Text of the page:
Slaves of modern times
Last week, newspaper headlines reported the deaths of 10 workers who died when an elevator fell at the Torun Center residence, an office construction site where they were working, the site of the old Ali Sami Yen Stadium in Mecidiyeköy.
Sadly, I now read again in headlines that five workers in four cities – Istanbul, Konya, Kırşehir and Zonguldak – have died in construction in the past two days.
Not a day passes in Turkey in which at least one worker doesn’t lose his life. Turkey holds the record of worker deaths in Europe in all lines of work, with 1,235 deaths recorded in 2013.
In the first eight months of 2014, this figure reached 1,269. I’m afraid we will exceed this figure by the end of 2014.
Every day we are living and seeing the truth of the words of Professor Ayşe Kadıoğlu, dean of the Art and Social Sciences Department at Sabancı University, when she described “merciless growth,” particularly after the Soma mine disaster.
The construction sector, which neglects worker safety, health and inspection, is effectively the “damned” locomotive of economy. It is the sector with the most workers’ deaths. Nevertheless, deaths also occur in the most unexpected sectors in this country.
I don’t know about you, but it is a “worker’s murder” for me when set worker Engin Küçüktopuz lost his life shooting one of the country’s most popular soap operas due to a heart attack after working 45 hours without sleeping.
Dr. Erdal Atabek, who defined the dead workers as “today’s slaves” in his column yesterday, is quite right.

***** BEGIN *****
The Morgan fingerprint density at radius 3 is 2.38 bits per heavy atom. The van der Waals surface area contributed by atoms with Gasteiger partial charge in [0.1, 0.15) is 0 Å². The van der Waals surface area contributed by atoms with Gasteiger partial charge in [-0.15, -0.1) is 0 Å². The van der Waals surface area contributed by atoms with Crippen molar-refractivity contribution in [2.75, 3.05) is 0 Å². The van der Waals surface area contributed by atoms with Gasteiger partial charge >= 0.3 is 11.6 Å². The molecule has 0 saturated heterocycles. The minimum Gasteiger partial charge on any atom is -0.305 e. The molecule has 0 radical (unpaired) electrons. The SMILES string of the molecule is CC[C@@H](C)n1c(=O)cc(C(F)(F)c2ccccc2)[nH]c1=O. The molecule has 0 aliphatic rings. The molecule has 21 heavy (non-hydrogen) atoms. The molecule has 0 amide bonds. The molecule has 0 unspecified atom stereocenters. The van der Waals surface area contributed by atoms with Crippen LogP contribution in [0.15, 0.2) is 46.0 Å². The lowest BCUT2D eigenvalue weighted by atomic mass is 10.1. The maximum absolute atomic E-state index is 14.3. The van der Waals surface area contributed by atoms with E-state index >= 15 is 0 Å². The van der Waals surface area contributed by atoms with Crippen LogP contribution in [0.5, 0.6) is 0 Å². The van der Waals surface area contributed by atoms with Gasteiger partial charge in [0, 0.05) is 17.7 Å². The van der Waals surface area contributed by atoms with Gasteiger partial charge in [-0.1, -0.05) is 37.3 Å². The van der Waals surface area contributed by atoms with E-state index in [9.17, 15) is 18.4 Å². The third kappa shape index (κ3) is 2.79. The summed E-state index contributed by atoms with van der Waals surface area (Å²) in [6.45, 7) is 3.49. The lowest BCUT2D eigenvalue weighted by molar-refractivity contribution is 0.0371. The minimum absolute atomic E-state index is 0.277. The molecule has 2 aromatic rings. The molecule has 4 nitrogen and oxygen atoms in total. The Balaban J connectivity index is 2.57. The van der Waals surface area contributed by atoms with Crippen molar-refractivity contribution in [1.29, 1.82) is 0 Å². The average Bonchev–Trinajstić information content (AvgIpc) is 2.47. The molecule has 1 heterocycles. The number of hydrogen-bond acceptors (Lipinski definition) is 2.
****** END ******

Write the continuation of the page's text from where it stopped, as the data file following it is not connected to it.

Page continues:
The “contemporary slaves” that the Western media often highlights are not only in Dubai or Qatar.
The mine workers who died in Soma and the construction workers who died because of an unchecked elevator are all “slaves of modern times.”
Could the inconvenient working conditions of these workers and the lack of inspection exist in any Western country? Workers are working at the cost of their lives to erect the modern Torun Center at Mecidiyeköy.
As a matter of fact, real estate tycoon Larry Silverstein, owner of the World Trade Center in New York, said it was 100 years ago that mortal accidents occurred in construction sites in the U.S.
Labor Minister Faruk Çelik has warned employers, saying, “Those who prioritize money ahead of workers will have to leave.”
Well, what happens if the employer is TOKİ, the Housing Development Administration, working under the Office of the Prime Ministry?
The construction where 10 workers died is a partnership of TOKİ and Torunlar GYO. There are rumors that TOKİ took its share of 520 million Turkish Liras and withdrew from the project.
However, according to main opposition Republican People’s Party (CHP) Istanbul deputy Mahmut Tanal’s official complaint about TOKİ and Torunlar, the title deed of the plot belongs to TOKİ.
It is a huge problem that TOKİ is exempt from independent inspection, as a government agency that has built 623,000 homes in 11 years as well as 972 schools, 265 hospitals, 166 dormitory buildings and 985 sports halls.
Another problem, again in Tanal’s official complaint, is that some construction sites are allowed to work around the clock for the sake of the “public interest.” The article of “public interest” from which TOKİ benefits has also been extended to Torunlar.
I have not been able to understand why the construction of residences and offices are considered to be in the “public interest.”
Who can deny that workers at these construction sites are “slaves of modern times?”